It seems that in some cases, like the generated data used in this blog post, Non-Negative Matrix Factorization (NNMF) can be applied for doing ICA.

To be clear, NNMF does dimension reduction, but its norm minimization process does not enforce variable independence. (It enforces non-negativity.) There are at least several articles discussing modification of NNMF to do ICA. For example .

Load NNMF package  (from MathematicaForPrediction at GitHub):

``Import["https://raw.githubusercontent.com/antononcube/MathematicaForPrediction/master/NonNegativeMatrixFactorization.m"]``

After several applications of NNMF we get signals close to the originals:

``````{W, H} = GDCLS[M, 3];
Grid[{Map[ListLinePlot[#, ImageSize -> 250] &, Normal[H]]}]`````` For the generated data in this blog post, FactICA is much faster than NNMF and produces better separation of the signals with every run. The data though is a typical representative for the problems ICA is made for. Another comparison with image de-noising, extending my previous blog post, will be published shortly.

## ICA for mixed time series of city temperatures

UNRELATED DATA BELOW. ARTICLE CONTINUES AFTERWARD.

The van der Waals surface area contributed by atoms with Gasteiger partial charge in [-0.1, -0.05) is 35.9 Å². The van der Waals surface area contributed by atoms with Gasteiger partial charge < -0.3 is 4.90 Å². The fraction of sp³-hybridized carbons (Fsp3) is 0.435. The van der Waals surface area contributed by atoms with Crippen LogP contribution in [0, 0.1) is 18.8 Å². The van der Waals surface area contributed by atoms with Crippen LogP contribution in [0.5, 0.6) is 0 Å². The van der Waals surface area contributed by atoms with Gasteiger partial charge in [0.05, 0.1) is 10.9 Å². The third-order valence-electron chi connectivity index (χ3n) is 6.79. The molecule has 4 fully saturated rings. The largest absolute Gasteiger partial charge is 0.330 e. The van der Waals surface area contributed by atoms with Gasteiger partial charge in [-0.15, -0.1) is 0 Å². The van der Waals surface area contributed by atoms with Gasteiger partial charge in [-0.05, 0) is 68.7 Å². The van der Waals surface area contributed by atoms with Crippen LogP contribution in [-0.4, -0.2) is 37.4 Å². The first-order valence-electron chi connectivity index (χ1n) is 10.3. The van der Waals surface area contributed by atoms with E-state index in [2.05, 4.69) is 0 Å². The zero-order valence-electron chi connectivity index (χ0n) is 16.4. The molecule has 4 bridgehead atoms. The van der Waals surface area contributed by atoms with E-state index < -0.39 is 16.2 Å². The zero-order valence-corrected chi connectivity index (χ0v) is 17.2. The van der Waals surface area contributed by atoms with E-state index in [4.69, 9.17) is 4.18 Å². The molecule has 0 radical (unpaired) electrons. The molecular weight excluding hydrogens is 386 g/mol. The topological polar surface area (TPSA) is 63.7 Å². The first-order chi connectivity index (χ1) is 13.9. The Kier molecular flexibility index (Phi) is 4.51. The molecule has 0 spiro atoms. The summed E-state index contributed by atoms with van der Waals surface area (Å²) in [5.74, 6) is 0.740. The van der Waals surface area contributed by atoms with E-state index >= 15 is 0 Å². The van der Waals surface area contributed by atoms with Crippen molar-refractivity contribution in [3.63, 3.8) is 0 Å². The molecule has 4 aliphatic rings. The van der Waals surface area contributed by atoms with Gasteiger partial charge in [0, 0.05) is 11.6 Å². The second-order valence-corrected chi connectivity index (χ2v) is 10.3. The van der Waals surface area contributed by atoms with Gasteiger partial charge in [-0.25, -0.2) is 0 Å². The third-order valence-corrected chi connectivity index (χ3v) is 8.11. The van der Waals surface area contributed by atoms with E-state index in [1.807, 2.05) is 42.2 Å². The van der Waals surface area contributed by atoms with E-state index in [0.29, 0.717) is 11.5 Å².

Using Mathematica‘s function `WeatherData` we can get temperature time series for a small set of cities over a certain time grid. We can mix those time series into a multi-dimensional signal, MS, apply ICA to MS, and judge the extracted source signals with the original ones.

This is done with the following commands.

### Get time series data

``````cities = {"Sofia", "London", "Copenhagen"};
timeInterval = {{2016, 1, 1}, {2016, 1, 31}};
ts = WeatherData[#, "Temperature", timeInterval] & /@ cities;

opts = {PlotTheme -> "Detailed", FrameLabel -> {None, "temperature,\[Degree]C"}, ImageSize -> 350};
DateListPlot[ts,
PlotLabel -> "City temperatures\nfrom " <> DateString[timeInterval[], {"Year", ".", "Month", ".", "Day"}] <>
" to " <> DateString[timeInterval[], {"Year", ".", "Month", ".", "Day"}],
PlotLegends -> cities, ImageSize -> Large, opts]`````` ### Cleaning and resampling (if any)

Here we check the data for missing data:

``````Length /@ Through[ts["Path"]]
Count[#, _Missing, \[Infinity]] & /@ Through[ts["Path"]]
Total[%]
(* {1483, 1465, 742} *)
(* {0,0,0} *)
(* 0 *)``````

Resampling per hour:

``ts = TimeSeriesResample[#, "Hour", ResamplingMethod -> {"Interpolation", InterpolationOrder -> 1}] & /@ ts``

### Mixing the time series

In order to do a good mixing we select a mixing matrix for which all column sums are close to one:

``````mixingMat = #/Total[#] & /@ RandomReal[1, {3, 3}];